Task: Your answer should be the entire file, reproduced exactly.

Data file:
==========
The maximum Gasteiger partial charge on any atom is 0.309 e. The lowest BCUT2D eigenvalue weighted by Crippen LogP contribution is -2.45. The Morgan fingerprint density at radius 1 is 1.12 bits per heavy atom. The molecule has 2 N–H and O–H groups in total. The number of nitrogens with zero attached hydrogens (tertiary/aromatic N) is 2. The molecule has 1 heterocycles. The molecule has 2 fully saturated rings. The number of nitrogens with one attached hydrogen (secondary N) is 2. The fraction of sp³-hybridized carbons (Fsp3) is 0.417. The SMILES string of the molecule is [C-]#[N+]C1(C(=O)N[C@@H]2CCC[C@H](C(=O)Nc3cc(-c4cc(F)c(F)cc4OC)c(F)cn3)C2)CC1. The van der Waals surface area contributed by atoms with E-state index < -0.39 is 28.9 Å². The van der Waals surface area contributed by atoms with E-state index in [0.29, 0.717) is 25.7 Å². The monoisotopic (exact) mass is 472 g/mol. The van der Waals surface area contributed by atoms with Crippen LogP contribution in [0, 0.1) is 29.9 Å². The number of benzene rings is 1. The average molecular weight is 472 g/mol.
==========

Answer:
The maximum Gasteiger partial charge on any atom is 0.309 e. The lowest BCUT2D eigenvalue weighted by Crippen LogP contribution is -2.45. The Morgan fingerprint density at radius 1 is 1.12 bits per heavy atom. The molecule has 2 N–H and O–H groups in total. The number of nitrogens with zero attached hydrogens (tertiary/aromatic N) is 2. The molecule has 1 heterocycles. The molecule has 2 fully saturated rings. The number of nitrogens with one attached hydrogen (secondary N) is 2. The fraction of sp³-hybridized carbons (Fsp3) is 0.417. The SMILES string of the molecule is [C-]#[N+]C1(C(=O)N[C@@H]2CCC[C@H](C(=O)Nc3cc(-c4cc(F)c(F)cc4OC)c(F)cn3)C2)CC1. The van der Waals surface area contributed by atoms with E-state index < -0.39 is 28.9 Å². The van der Waals surface area contributed by atoms with E-state index in [0.29, 0.717) is 25.7 Å². The monoisotopic (exact) mass is 472 g/mol. The van der Waals surface area contributed by atoms with Crippen LogP contribution in [0, 0.1) is 29.9 Å². The number of benzene rings is 1. The average molecular weight is 472 g/mol.